Back to the “Land of Smiles”

Here I am back in Thailand for the tenth time. Is this becoming repetitive to the point that I might have to call it my second home?Seriously though it’s a perfectly sane thought for me or anyone for that matter who is finding it more and more difficult to live in Canada or the US these days. There are definitely many advantages to living in a foreign country such as Thailand.

Why do I write this, you might wonder? Isn’t Canada one of the countries so many people from around the world aspire to come to  make their home? Aren’t we on the list of the top ten most desirable countries to live in according to one of the latest polls taken? My research revealed that in 2018 the US News and World Report put us in second place after Switzerland.

With this honour I should be grateful for having been born on Canadian soil and be content to live there. However, with an insatiable desire tor travel most of my life, I have been fulfilling that dream ever since I retired from full-time work. My travels have definitely opened up other possibilities causing me to question whether I want to continue living in Canada at this stage of my life. Is it a good match for me? Does it satisfy my needs? What do I like or dislike about it? These are the questions that I must consider and Thailand is one of the countries that has perked my strongest interest. I am not the only traveller who is dealing with such a dilemma. I have met and continue to meet more and more people of all ages who are considering the pros and cons of taking the plunge and moving here for the reasons I have listed below. But first let’s take a look at why we are questioning where we choose to live when we have so much already. It’s not just Thailand that appeals to us. It could also be Malaysia, Mexico, Ecuador, Spain or Portugal. The list of desirable countries to move to and call home keeps changing from year to year depending on such factors as cost of living, climate, safety, political scene or economy. You can always Google International Living, a magazine which has touted the joys of living in foreign countries for over twenty years, to find other possibilities.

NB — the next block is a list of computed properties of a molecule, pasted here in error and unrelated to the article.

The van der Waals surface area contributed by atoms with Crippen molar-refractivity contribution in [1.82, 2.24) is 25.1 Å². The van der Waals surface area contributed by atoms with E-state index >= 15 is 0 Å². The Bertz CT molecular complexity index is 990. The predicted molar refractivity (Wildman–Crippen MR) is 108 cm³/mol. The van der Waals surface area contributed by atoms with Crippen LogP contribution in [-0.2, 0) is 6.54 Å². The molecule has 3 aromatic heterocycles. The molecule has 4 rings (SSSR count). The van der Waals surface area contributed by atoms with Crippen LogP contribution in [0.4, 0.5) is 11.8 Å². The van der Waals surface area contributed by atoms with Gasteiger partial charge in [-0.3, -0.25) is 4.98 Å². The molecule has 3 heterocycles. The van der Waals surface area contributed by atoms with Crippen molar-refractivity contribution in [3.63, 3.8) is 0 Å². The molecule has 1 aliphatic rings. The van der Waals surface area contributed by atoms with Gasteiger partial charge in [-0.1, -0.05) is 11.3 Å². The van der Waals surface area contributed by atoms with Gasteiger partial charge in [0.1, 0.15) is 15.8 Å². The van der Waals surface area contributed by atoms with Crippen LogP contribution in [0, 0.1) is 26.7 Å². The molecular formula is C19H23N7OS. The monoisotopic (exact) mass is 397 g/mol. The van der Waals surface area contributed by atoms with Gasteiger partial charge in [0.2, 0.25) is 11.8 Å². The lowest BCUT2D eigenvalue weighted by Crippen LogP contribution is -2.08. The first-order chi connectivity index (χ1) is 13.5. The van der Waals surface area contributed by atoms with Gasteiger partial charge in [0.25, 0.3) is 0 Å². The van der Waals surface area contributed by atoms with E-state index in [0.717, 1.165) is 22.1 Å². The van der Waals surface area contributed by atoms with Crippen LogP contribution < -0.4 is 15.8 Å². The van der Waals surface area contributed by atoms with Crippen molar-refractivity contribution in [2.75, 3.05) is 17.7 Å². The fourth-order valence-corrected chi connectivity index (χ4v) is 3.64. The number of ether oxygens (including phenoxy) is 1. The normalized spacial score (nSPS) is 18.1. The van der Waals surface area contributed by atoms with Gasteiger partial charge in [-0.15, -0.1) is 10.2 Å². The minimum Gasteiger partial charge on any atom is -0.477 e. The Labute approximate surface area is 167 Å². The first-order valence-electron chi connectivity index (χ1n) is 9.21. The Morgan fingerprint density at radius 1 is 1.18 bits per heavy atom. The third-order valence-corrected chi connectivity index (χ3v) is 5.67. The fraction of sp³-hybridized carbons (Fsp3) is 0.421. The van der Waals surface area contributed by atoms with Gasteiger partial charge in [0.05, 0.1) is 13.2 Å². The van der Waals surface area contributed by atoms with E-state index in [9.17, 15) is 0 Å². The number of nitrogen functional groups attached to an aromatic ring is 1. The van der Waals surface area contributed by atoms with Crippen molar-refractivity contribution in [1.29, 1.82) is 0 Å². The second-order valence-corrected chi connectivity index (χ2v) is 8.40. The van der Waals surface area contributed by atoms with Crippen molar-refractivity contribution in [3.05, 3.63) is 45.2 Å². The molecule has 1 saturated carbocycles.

So after ten years of visiting Thailand, I have narrowed the reasons for putting it at the top of my list to the following:

  • Cost of Living – My monthly expenses could be kept to a minimum of $1,000 a month in this country. Monthly rents for a small apartment can be had for as low as $250 a month depending on location. It’s more if you live right in the centre of a big city like Chiang Mai or Bangkok. Utilities which include electricity, water, and garbage collection may run up to $60 a month or more if you rely heavily on A/C.  Internet is a bargain at about $20. Food staples grown locally, such as rice, fruit and vegetables are cheap. As a single person I could get by with under a $100 which doesn’t include eating out. A meal at a local Thai restaurant will cost around $2. However, if I eat at a Western restaurant, of which there are many in Chiang Mai, meals can cost anywhere from $10 to $50 or more depending on what it offers. Wine is expensive here so adding that can inflate the amount making it better to stick to local beer! If I were to live in Chiang Mai, I wouldn’t need a car. It’s a very walkable city and public transportation is cheap. A ride on the brand new Blue Buses here costs 20 baht…about $1 Cdn… no matter where you go in the city. And now what about health care in Thailand which is always a huge concern for ex-pats? I assure you it’s not a problem. Most expats prefer to pay as they go rather than sign up for a health plan….that is if they are healthy. If not, then it would be best to have a plan. One thing you can be assured of is that the quality of medical care is superb as are the hospitals which in some cases, such as Bangkok, are more like high-class hotels. As for the dental,  it’s on a par with the medical. Most dentists and doctors have been trained in the US or Europe and offer wonderful care. I’ve been having all my dental work done here for years. A cleaning will take me back about $30 whereas at home it would be over a $100.